As a dramatic family quarrel unfolds, the hesitating Fleda is drawn in, yet she remains reluctant to captivate Owen, who seems as attracted to her as she is to him.
In The Spoils of Poynton, Henry James created a work of exquisite ambiguity as three women fight for the allegiance of one weak-willed man.
©2009 Henry James (P)2014 Audible, Inc.
A brilliant reading of a lesser-known, but fascinating tale of love and greed in 19th Century England. Ms. O'Brien has a keen understanding of James's complex style and characters, whom she subtly and distinctly delineates in this excellent recording.
The Spoils of Poynton has an unusual topic for a novel-the obsession with objects. Considering how the love of, and possession of "things" is central to so many people's lives, it is odd that it does not figure more importantly in novels. The theft of "things" and the desire for material wealth provide the subject of a great many novels, but the actual obsessive delectation of one's possessions rarely provides the plot motivation. Maybe it requires a genius like James for such an undertaking. "The Spoils of Poynton" with its heroic battle to save the "Spoils" from the Philistines is wonderfully tragicomic.
James is brilliant. The narrative is provocative and darkly beautiful. Maureen O'Brien breathes life into this classic. I loved it.
Not exactly. But I think it enriches the print version so that I notice things I didn't while reading.
The mystery of the power of collecting objects. The description of Poynton itself. The main character's aesthetic sense. Her honor. Henry James' brilliant writing.
I listened to What Maisie Knew which was incredibly good. I thought that one couldn't be bested but Spoils is just as good. I will now listen to Middlemarch. I wish she did more. I am not so interested in listening to Lawrence but probably will because she is so good. However I wish she would do more Henry James novels. She is one of your truly great readers.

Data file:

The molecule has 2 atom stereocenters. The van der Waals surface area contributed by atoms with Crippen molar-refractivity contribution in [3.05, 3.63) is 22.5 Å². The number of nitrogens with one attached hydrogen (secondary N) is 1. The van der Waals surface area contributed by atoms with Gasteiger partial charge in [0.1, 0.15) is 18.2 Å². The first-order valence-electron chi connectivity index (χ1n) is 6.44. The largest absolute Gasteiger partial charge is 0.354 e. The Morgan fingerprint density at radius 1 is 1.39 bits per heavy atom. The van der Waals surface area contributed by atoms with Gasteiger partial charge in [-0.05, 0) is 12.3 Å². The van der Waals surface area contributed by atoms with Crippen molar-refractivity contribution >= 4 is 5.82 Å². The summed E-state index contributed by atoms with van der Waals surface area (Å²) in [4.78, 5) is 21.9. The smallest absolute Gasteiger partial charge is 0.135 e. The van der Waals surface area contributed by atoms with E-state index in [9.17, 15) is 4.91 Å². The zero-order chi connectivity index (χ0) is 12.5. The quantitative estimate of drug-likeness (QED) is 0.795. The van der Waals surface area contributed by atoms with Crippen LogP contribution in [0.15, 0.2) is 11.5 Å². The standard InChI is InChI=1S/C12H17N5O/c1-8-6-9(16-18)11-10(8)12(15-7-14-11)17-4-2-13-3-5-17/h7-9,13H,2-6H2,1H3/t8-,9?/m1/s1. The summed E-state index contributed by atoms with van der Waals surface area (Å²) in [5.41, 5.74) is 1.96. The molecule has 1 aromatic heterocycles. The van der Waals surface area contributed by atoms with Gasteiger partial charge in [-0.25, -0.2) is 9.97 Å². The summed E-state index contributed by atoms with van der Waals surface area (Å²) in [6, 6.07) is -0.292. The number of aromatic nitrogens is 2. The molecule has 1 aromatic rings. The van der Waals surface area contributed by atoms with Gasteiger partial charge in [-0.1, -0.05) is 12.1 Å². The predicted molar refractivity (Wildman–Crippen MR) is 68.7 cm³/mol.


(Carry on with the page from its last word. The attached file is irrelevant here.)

PLEASE more novels read by Maureen O'Brien.
Portrait of a Lady, Turn of the Screw, The Golden Bowl.
I read this for a class in Brit Lit. Simply because it's Henry James, it's not the worst of the bunch. It is rather long winded for the outcome. The psychological portraits seem apt. The legal stuff a tad unbelievable, but probably true. To me it all rests in one idea. Mrs. Gareth's son does not have the kind of adoration a son should have for his mother, so she is being ousted by the despicable woman he wants to marry. The woman Mrs.Gareth wants him to marry is too morally sound to do what must be done to displace the fiance, so much chaos ensues.
The ending is troubling for an absence of explanation. I like a cliffhanger, but I feel there was not enough information in the characters to give me even a guess at the perpetrator of the final act. It's almost as if James threw up his hands in disgust at his characters and took action with his pen to free them from a final decision.
Anyway, it's worth the credit; though it lacks humor, sustained tension and, except for a final action by Owen and a last page event, it also lacks surprise.
This is corridos study of the fat of attachment to things has on one.
Study in the weaknesses and strength of human beings.
I don't know is it worth so tragic are just very cathartic.
But what I do know is that marine O'Brien is one of the most gifted narrators I've heard. I'd be tempted to listen to almost anything she narrates.
This story kept me guessing right up until the final moments...I don't want to give the ending away so won't talk about the content too much beyond saying that it was a real, human, love story - would highly recommend both the narrator and the book.
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